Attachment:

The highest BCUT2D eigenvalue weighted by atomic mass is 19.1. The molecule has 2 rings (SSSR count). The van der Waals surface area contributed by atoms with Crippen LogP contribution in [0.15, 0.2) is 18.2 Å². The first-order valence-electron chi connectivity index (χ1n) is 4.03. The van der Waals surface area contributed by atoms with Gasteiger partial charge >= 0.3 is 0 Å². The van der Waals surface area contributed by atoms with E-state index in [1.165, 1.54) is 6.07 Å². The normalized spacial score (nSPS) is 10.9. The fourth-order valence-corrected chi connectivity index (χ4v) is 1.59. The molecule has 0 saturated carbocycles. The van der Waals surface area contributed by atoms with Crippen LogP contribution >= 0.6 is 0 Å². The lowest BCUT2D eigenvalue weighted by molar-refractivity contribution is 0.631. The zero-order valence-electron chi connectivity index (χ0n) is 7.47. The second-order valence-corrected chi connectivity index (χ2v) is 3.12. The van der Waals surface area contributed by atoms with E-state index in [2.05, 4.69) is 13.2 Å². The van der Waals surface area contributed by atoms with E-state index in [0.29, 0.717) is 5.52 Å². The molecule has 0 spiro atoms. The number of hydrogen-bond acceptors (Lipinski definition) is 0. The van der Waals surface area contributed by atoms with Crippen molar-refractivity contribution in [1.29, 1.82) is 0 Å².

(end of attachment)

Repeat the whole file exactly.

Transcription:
The highest BCUT2D eigenvalue weighted by atomic mass is 19.1. The molecule has 2 rings (SSSR count). The van der Waals surface area contributed by atoms with Crippen LogP contribution in [0.15, 0.2) is 18.2 Å². The first-order valence-electron chi connectivity index (χ1n) is 4.03. The van der Waals surface area contributed by atoms with Gasteiger partial charge >= 0.3 is 0 Å². The van der Waals surface area contributed by atoms with E-state index in [1.165, 1.54) is 6.07 Å². The normalized spacial score (nSPS) is 10.9. The fourth-order valence-corrected chi connectivity index (χ4v) is 1.59. The molecule has 0 saturated carbocycles. The van der Waals surface area contributed by atoms with Crippen LogP contribution >= 0.6 is 0 Å². The lowest BCUT2D eigenvalue weighted by molar-refractivity contribution is 0.631. The zero-order valence-electron chi connectivity index (χ0n) is 7.47. The second-order valence-corrected chi connectivity index (χ2v) is 3.12. The van der Waals surface area contributed by atoms with E-state index in [2.05, 4.69) is 13.2 Å². The van der Waals surface area contributed by atoms with E-state index in [0.29, 0.717) is 5.52 Å². The molecule has 0 spiro atoms. The number of hydrogen-bond acceptors (Lipinski definition) is 0. The van der Waals surface area contributed by atoms with Crippen molar-refractivity contribution in [1.29, 1.82) is 0 Å².